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#RejectZomoto episode is a genuine cry for help from Tamil Nadu’s educated, white-collar and non-partisan youth. However, it is only a fraction of what is wrong with muscular, monolithic, linguistic imposition on South India at large and Tamilnadu in particular. Before we delve into the issue at hands (i.e.) Zomoto issue, let’s have a background of broader issues. Tamilnadu is the most urbanized state in the India. As a result, Chennai is the poster child of the melting pot of multi-culturalism and multi-linguistic city. It has been cemented by the advent of the Golden Quadrilateral highways by late Vajpayee government. With that came North Indian migrants seeking jobs in Chennai and rural Tamilnadu in early 2000s. Tamilnadu was in dire need of labourers and hired them without any qualms. Tamil employers and Tamil customers are largely kind to North Indian migrant workers despite lacking Spoken Tamil knowledge. On the contrary, Zomoto episode reeks of Hindi imposition and Hindi imperialistic attitude of the North.

Let me paint the picture after fleecing through several Tamil TV interviews given by the Vishesh, the original complainant of the saga. Everything starts with an online order via the Zomoto app for a chicken rice combo. When Vishesh received the order, pepper chicken from the combo order was missing. So he complained to the Zomoto customer care and the executive assigned to him called the restaurant. Vishesh consistently said in his interviews that the restaurant owner accepted the mistake in the conference call and was ready to repay the pepper chicken amount. However the Zomoto executive was suspicious that Vishesh received the entire order and was playing foul, using the Zomoto executive’s lack of Tamil knowledge. To add insult to injury, not only the executive refused to facilitate the pay back, she also escalated the issue by advising Vishesh.

And then came the crème of the crop comment: “The advice to learn basic Hindi at least;after all it is the National Language of our India”. Now truly triggered, Vishesh started his online crusade with screenshots. He tagged DMK MP Kanimozhi and DMK IT cell and Kanimozhi came out in support for Vishesh and asked the pan-Indian companies to have customer care cells in the respective regional languages. Finally, Zomoto apologized and gave back the amount the very next day. What instigated me to write the article is the cavalier attitude of Deepinder Goyal, the Zomoto CEO, reflected in his statement that India has become an intolerant country. Because, it has been misunderstood by many as ‘Tamil Nadu is intolerant’. Goyal should have tagged Vishesh, who also requested for the reinstatement of the said employee, while reinstating her. I wish Goyal used the same language when right wing influencers started a hashtag to boycott Zomoto for sending a non-Hindu delivery guy to a Hindu customer. In that particular issue, the company’s was a very diplomatic reply: “Food doesn’t have a religion. It is a religion”. They know who to snub, I guess.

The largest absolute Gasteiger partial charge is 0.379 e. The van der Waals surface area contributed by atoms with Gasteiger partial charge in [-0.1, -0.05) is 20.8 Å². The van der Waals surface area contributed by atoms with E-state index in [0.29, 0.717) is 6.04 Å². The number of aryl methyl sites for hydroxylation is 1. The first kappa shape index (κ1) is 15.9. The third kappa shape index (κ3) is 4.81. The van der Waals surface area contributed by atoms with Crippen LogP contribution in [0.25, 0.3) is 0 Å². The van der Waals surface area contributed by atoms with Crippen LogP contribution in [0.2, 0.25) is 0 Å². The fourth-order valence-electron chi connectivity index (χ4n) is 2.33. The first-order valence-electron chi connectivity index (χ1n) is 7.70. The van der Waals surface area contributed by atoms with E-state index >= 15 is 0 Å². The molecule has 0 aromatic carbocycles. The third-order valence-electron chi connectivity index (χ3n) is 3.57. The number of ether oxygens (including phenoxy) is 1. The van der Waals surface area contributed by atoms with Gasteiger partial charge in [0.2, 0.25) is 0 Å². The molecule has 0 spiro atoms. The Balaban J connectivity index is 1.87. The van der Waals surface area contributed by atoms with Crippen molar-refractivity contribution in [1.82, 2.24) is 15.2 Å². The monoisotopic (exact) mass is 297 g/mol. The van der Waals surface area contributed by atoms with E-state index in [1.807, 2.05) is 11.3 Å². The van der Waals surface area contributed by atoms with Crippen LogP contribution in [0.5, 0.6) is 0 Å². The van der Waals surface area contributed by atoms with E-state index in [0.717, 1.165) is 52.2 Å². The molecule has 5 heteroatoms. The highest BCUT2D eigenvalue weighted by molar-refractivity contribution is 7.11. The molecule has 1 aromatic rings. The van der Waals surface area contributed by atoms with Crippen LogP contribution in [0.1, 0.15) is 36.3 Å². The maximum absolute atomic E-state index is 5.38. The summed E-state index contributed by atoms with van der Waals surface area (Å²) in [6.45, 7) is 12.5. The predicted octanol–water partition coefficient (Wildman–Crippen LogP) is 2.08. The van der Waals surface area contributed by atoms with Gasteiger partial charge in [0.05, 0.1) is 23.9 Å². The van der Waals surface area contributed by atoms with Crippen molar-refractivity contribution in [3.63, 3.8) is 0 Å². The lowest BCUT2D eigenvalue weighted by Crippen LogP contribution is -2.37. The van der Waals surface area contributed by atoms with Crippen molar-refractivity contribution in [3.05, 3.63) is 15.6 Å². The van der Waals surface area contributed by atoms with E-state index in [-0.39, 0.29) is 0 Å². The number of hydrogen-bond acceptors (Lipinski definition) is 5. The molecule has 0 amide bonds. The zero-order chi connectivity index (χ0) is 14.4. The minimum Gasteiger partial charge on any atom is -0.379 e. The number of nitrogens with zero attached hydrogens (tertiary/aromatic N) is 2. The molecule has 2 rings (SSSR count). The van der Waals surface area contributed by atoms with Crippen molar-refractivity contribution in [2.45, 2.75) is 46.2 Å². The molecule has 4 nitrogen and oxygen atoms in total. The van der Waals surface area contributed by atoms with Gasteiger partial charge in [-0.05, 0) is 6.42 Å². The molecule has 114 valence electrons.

If asking a Tamil customer living in Chennai to speak in Hindi is NOT the textbook example of Hindi Imposition, then I don’t know what is. If I were to start a restaurant in Uttar Pradesh and compelling my would-be customers to speak in Tamil language while ordering or raising an issue about the services, would any of you accept it? Gone are those days when the government asked you to speak in Hindi. Simpler times, indeed! Today giant North Indian corporations are demanding the customers and their own employees at different states to speak in their masters’ language. Scolding auto drivers, passersby on a busy road for not knowing Hindi in Tamilnadu has become a common sight these days. While the Zomoto episode indeed truly kindled 2K kids, who never knew the history of anti-Hindi riots of 1937 and 1965, they now learnt and understood them.

            The Madras high court recently told the Union government that it is duty-bound to communicate in English with those states that have not adopted Hindi as their official language. Tamilnadu is the only state which did not accept Hindi as its official language. Besides, official language does not mean National Language. For the millionth time, India does not have a national language; only an official language to communicate amongst government offices. Even that cannot be enforced by a private entity. States across the country should mandate legally that giant corporations must employ regional workers or must offer services in the regional language of the state in order to do business in the state. That is the only way we can save the plurality of our culture and individuality of the linguistic states of India.

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These pieces are being published as they have been received – they have not been edited/fact-checked by ThePrint.